2. Hand Cranked Forge Blower Build Here are the pictures of my Hand Cranked Forge Blower Build, made using a Mole Hand Grinder found on the internet (which has a 1 to 10 gear ratio), some old side pannels off a PC, a few small rivets, some protective steel corners that came with a kitchen worktop and some 12mm Aluminium angle iron. Here are the picture's of the grinder on its own. The back piece with the right angled brackets. Starting to rivet together the fan blade using 12mm aluminium angle iron. Cutting the brackets to size and drilling the holes for the rivets. After riveting the first part of the fan case together. I then ran out of rivets but decided to continue using cardboard to check everything would work alright. The rivets I needed arrived and so the rest of the fan surround went on as well as the bolts to hold the front panel on. Here is the fan blades and mounting disk, its not perfectly balanced so does 'wobble' abit but it should be fine for the amount I will be using it. And here is the 'almost' finished blower. I ran a line of bathroom chalk around the joins on the inside of the case to cover any small gaps and the bolts hold the front on tight. I don't own a hole saw large enough to make the 80cm dia hole in the front so lots of small holes with have to do for now. All that remains is to find a piece of tubing to connect the blower to the forge and then try it out. The blower seems to be providing a reasonable amount of airflow although I think it isn't recieving enough airflow from the holes in the front. Ill try to take a video when its working and post a link to this thread. This blower has probably cost me between £40-£50 and around 30-40 hours of time, I'm a pretty slower worker but when your doing something you enjoy the time really doesn't matter. Buying a hand cranked blower in okay condition would have most likely cost £60+ but I wouldn't have learned anywhere near as much as I did by doing it myself. My original inspiration came from this thread here: http://www.iforgeiron.com/topic/22816-home-built-hand-blower/ If anyone has any suggestions or advice, or wants to ask any questions then by all means feel free. Thanks for reading and hopefully there isn't too many pictures, I know how much you guys enjoy them. Tom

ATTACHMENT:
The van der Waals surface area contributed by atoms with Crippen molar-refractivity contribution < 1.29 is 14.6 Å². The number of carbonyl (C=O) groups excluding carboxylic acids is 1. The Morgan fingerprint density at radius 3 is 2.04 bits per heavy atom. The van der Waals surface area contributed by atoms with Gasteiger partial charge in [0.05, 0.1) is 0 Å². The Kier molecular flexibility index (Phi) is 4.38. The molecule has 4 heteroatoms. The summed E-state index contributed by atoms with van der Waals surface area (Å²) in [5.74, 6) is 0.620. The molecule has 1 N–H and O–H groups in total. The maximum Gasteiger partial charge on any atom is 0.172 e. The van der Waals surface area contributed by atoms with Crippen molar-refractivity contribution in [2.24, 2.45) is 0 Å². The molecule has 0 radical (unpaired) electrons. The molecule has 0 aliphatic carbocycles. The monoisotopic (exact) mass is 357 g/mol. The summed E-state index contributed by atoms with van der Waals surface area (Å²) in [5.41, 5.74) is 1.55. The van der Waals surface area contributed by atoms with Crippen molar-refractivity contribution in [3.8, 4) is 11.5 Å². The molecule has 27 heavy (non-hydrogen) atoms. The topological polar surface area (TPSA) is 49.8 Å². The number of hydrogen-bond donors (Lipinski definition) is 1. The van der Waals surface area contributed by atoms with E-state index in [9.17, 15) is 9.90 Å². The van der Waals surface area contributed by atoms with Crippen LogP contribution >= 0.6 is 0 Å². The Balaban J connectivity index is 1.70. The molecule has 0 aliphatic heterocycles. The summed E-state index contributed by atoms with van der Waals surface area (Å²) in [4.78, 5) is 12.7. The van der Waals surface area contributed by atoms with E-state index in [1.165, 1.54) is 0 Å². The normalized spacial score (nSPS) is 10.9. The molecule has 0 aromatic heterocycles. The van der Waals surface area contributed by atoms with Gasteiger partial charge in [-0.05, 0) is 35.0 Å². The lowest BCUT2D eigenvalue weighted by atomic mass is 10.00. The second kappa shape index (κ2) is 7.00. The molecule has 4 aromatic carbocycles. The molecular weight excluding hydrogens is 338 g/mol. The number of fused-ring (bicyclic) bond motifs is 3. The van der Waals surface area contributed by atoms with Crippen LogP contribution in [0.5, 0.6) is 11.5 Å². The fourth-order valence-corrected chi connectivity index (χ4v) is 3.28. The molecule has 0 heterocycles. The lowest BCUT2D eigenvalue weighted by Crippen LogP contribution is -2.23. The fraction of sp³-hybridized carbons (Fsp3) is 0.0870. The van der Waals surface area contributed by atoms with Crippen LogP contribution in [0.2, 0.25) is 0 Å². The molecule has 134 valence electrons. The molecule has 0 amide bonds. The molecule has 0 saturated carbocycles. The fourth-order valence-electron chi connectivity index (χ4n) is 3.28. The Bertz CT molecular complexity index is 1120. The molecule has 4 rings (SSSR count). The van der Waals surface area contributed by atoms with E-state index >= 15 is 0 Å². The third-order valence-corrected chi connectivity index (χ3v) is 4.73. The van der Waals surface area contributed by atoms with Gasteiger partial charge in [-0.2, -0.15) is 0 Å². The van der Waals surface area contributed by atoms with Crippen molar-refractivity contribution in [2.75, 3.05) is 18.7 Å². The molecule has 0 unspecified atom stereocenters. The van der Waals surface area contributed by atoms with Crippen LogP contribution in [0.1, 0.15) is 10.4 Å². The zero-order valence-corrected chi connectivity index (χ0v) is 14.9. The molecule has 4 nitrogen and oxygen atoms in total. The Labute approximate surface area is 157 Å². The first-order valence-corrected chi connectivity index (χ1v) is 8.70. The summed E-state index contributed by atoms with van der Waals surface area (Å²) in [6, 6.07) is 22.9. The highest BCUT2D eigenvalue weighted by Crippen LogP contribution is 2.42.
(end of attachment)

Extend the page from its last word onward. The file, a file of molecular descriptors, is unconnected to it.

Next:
3. I use a very, very dirty coal. however, i can get it for $10.00 per 100#. So, brake drum forge does not work, clinker clogs the grate in minutes. so, without further adieu, the Trough style 55 side blast with chimney. Thoughts? ideas? suggestions? also, for updates about the building of this, check my blog in the blogs area, Toolception; Claw to peen. Thanks! click on the image to zoom in. thumbnail is quite small
  4. Okay yall, Lookin' for a good idea for my awosome mom for christmass. I'm kind of having a creative brain fart; can't come up with anything nice. Well she likes spinning, kniting, croshiting and other yarn stuff. She also likes outdoors mountians hiking. Mainly just looking for something nice to give to her. She did take me to Mississippi to take a class from Brian Brazeal, so I really want to make something. Any ideas yall got PLEASE TELL! Thanks, Steven Lakesideforge